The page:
TELEVISION / Holiday adventures with Gameshow Man

Click to follow
The Independent Culture
PART OF Channel 4's remit is to cater for the minority of viewers who appear to like irritating wordplay in programme titles. Hence Four-Play and Four-mations. One day, doubtless, they'll get round to doing a religious affairs programme called Fource for Good, or a foodies' programme called Knife and Fourk. Over at Fourtress - sorry, Fortress - Birt they have no such remit, and anyway, there aren't many puns to be had on the letters BBC. Hence the travel quiz on BBC 1 called The Travel Quiz.

Try as you might, you just can't argue with that title. It's so lapidary, so certain of itself. Like a programme about money called The Money Programme, or a show about clothes called The Clothes Show, you know where you are with a travel quiz called The Travel Quiz.

That's until you get to the set, which is one part bazaar, one part Roman villa and 98 parts colour-supplement conservatory. On comes the presenter, Andi Peters, who made his name on CBBC (which, come to think of it, is the BBC's lone effort at a pun on its name). You wouldn't worry if an ordinary Andrew called himself Andi, but when he's in showbiz you have to wonder: is this a shrewd ploy to distinguish himself from other high-profile Andies - the actress Andie MacDowell, the daytime TV king Andy Pandy, the Andes mountain range?

But we digress. Andi interrogated a couple of couples. This column does not support sexual discrimination, but it was the male guests who caught the eye. They were both perfect stereotypes from that section of the sex who appear on game shows: Game-show Man.

On one team we had Peter, a senior citizen dressed in a dark suit: he was that type of guest who's on your screen because he doesn't have anything better to do with his retirement. He knew all the answers, so it's fair to assume he was a Foreign Office plant.

Alan, with his rococo foliage, just looked like a plant. Game-show Man does not normally cleave so visibly to the gospel according to Jethro Tull, but in other respects Alan was the perfect specimen. Blokes of a certain age who appear on game shows always wear the same jacket, and it's lime green. Whether there's just one on the rack that gets handed down from quiz to quiz, or whether Game-show Man out shopping just always plumps for that unvarying hue is one of the eternal mysteries of light entertainment. One day we ought to be told.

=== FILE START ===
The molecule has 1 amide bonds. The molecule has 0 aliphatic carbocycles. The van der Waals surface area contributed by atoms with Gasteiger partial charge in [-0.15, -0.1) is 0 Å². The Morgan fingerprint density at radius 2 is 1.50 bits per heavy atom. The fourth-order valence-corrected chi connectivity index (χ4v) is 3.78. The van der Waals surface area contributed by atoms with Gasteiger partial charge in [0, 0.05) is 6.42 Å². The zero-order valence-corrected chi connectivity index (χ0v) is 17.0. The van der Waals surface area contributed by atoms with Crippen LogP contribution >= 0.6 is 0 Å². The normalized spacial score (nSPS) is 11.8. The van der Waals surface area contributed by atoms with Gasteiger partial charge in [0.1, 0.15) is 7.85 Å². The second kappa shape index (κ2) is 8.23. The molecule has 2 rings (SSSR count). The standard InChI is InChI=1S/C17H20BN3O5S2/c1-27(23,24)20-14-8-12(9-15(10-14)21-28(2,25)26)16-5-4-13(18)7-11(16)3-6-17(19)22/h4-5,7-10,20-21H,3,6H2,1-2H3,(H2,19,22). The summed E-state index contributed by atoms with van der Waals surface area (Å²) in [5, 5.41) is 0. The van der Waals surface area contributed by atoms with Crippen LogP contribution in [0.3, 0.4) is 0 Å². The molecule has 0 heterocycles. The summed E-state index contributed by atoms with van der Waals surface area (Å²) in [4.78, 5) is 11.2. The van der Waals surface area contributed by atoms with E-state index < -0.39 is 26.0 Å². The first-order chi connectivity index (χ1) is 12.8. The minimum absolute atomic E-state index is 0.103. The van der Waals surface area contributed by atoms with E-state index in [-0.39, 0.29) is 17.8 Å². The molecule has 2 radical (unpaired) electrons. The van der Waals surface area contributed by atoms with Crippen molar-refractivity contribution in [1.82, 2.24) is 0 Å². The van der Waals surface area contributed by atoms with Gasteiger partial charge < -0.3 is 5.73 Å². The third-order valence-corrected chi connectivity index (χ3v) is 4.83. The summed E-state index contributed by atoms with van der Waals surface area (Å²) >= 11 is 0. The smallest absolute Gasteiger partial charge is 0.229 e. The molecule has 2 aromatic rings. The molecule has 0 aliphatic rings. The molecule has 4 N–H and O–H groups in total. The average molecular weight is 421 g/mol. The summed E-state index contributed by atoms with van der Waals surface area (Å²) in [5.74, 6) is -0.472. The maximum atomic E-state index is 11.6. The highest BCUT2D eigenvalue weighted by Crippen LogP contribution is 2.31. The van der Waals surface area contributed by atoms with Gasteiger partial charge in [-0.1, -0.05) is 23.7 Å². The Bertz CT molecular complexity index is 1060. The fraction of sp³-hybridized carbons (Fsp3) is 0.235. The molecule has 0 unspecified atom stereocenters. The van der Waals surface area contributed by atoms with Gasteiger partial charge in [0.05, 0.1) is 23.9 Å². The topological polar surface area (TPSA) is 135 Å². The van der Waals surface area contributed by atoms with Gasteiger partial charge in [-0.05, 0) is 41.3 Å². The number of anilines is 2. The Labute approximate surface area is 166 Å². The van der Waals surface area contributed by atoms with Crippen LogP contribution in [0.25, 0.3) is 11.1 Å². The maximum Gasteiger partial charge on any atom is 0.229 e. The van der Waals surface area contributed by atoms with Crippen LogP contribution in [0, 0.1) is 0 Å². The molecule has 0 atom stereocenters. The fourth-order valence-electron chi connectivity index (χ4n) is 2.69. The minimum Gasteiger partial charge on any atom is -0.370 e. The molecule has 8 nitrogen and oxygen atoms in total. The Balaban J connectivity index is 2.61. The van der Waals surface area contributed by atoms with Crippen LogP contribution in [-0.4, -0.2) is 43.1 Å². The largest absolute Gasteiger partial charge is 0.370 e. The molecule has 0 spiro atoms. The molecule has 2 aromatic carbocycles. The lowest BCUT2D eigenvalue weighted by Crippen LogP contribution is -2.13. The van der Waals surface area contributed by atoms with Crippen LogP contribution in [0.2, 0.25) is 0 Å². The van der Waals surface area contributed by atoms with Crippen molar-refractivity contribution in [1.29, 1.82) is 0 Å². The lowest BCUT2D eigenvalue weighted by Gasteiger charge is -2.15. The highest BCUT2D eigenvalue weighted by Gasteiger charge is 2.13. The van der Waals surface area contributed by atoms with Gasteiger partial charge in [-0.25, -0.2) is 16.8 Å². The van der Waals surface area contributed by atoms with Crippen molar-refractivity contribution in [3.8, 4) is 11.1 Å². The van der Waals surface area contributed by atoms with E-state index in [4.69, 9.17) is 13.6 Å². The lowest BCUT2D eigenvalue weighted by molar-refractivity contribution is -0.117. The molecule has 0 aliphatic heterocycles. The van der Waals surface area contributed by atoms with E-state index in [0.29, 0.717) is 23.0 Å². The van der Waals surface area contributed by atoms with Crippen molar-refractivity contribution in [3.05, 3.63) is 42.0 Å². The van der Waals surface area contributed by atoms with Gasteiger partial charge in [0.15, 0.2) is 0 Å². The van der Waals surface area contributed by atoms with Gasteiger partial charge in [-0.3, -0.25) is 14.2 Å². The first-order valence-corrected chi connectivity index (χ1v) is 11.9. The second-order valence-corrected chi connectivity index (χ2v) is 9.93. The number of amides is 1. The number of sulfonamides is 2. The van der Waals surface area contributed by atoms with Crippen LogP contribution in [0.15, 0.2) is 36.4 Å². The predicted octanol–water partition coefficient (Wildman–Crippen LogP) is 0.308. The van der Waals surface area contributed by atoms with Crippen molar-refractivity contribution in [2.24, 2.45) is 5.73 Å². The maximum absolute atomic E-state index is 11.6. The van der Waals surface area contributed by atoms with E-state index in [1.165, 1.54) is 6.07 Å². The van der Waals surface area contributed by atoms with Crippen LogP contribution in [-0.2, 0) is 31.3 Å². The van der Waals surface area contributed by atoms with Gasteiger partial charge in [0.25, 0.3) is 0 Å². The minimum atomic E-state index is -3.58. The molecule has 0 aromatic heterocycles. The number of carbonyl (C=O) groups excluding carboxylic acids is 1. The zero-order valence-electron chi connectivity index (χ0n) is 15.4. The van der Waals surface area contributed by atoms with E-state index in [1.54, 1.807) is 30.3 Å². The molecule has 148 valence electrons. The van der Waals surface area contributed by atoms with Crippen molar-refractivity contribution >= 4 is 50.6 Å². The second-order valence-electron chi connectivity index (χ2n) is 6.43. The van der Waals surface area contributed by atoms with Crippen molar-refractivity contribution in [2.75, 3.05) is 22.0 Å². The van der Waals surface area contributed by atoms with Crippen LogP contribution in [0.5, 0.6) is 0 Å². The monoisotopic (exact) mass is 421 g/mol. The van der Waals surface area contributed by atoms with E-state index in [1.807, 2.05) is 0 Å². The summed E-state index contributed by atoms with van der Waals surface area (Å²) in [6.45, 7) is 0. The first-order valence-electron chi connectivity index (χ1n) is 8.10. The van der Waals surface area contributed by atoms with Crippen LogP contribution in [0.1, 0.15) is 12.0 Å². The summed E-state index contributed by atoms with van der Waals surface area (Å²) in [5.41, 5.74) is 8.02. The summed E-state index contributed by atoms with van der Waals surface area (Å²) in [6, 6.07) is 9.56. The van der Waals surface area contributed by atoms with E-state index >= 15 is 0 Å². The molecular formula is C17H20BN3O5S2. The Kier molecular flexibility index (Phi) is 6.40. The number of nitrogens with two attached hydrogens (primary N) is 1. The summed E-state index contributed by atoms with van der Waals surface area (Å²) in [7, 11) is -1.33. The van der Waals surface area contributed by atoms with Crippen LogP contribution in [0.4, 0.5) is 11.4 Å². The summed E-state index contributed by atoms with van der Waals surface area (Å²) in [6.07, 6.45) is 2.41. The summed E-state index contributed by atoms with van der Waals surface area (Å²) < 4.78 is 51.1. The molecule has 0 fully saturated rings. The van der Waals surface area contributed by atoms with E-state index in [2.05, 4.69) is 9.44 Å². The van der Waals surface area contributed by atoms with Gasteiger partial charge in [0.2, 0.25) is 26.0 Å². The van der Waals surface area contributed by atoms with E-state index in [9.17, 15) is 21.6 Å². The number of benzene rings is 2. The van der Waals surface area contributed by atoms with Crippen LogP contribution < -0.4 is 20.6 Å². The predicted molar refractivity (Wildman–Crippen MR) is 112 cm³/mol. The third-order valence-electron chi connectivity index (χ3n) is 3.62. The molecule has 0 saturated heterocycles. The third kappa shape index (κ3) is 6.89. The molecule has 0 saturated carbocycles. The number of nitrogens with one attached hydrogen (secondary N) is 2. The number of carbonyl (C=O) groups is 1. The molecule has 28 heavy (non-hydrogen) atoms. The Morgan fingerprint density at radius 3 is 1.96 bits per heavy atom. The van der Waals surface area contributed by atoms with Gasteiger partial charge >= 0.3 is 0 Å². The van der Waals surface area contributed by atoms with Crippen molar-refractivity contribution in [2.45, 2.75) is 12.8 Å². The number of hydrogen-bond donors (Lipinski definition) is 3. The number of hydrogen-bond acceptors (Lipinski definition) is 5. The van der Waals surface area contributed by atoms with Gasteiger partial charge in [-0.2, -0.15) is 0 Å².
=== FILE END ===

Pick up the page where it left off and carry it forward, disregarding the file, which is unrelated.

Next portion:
This kind of show would be perfectly acceptable as radio, but television's duty to entertain the eyes as well as the ears seemed too much of a burden here. For some reason it's assumed that viewers have lower IQs than listeners, which leads to questions like: 'To travel from Sheffield to Rugby would you go north, south, east or west?' (That must have been one hell of a holiday).

The guests produced holiday snaps: Alison's was of her standing by a German car that had the legend 'Cafe Fahrt Wind' inscribed on the boot. Andi thought she could send it off to That's Life. Stuck in the ghetto before the six o'clock watershed, he obviously hadn't heard about Esther's execution. There was a suspiciously large number of questions about deserts. Was the person who set them trying to say something?

Dream Huts, a film for Short Stories (Channel 4), travelled to Southwold, where the great British beach hut is alive and well. For once this documentary strand, which sniffs for eccentricity in the most ordinary places, had gone one banality too far.

People who like the still life do not tend to have a story to tell, and unless it's by Ingmar Bergman, there is a limited number of times a film can pan across a wide, open sea view. 'It's got to be one of the biggest gambles in life, I think, to own one of these huts,' opined one gambler. In The Travel Quiz they could have set that as a question, and even Game-show Man might have come up with something more imaginative.